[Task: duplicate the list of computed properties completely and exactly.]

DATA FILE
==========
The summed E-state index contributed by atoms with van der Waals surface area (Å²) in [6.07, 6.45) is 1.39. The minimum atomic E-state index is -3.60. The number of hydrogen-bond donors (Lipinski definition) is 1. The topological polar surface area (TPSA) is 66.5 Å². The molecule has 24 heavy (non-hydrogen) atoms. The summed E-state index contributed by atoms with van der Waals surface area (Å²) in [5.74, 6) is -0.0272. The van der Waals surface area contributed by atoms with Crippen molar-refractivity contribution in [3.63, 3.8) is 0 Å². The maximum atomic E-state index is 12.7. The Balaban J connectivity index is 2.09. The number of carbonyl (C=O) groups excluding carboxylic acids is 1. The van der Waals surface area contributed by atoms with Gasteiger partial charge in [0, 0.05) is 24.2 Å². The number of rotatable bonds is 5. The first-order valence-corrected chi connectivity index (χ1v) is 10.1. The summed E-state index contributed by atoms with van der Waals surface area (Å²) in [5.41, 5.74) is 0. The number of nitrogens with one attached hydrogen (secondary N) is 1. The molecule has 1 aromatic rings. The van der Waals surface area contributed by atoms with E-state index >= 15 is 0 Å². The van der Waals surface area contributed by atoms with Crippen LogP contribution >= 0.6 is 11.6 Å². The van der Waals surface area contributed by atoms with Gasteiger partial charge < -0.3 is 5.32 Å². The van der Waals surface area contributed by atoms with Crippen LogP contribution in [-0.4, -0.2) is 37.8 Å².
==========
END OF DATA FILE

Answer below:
The summed E-state index contributed by atoms with van der Waals surface area (Å²) in [6.07, 6.45) is 1.39. The minimum atomic E-state index is -3.60. The number of hydrogen-bond donors (Lipinski definition) is 1. The topological polar surface area (TPSA) is 66.5 Å². The molecule has 24 heavy (non-hydrogen) atoms. The summed E-state index contributed by atoms with van der Waals surface area (Å²) in [5.74, 6) is -0.0272. The van der Waals surface area contributed by atoms with Crippen molar-refractivity contribution in [3.63, 3.8) is 0 Å². The maximum atomic E-state index is 12.7. The Balaban J connectivity index is 2.09. The number of carbonyl (C=O) groups excluding carboxylic acids is 1. The van der Waals surface area contributed by atoms with Gasteiger partial charge in [0, 0.05) is 24.2 Å². The number of rotatable bonds is 5. The first-order valence-corrected chi connectivity index (χ1v) is 10.1. The summed E-state index contributed by atoms with van der Waals surface area (Å²) in [5.41, 5.74) is 0. The number of nitrogens with one attached hydrogen (secondary N) is 1. The molecule has 1 aromatic rings. The van der Waals surface area contributed by atoms with E-state index >= 15 is 0 Å². The van der Waals surface area contributed by atoms with Crippen LogP contribution >= 0.6 is 11.6 Å². The van der Waals surface area contributed by atoms with Gasteiger partial charge < -0.3 is 5.32 Å². The van der Waals surface area contributed by atoms with Crippen LogP contribution in [-0.4, -0.2) is 37.8 Å².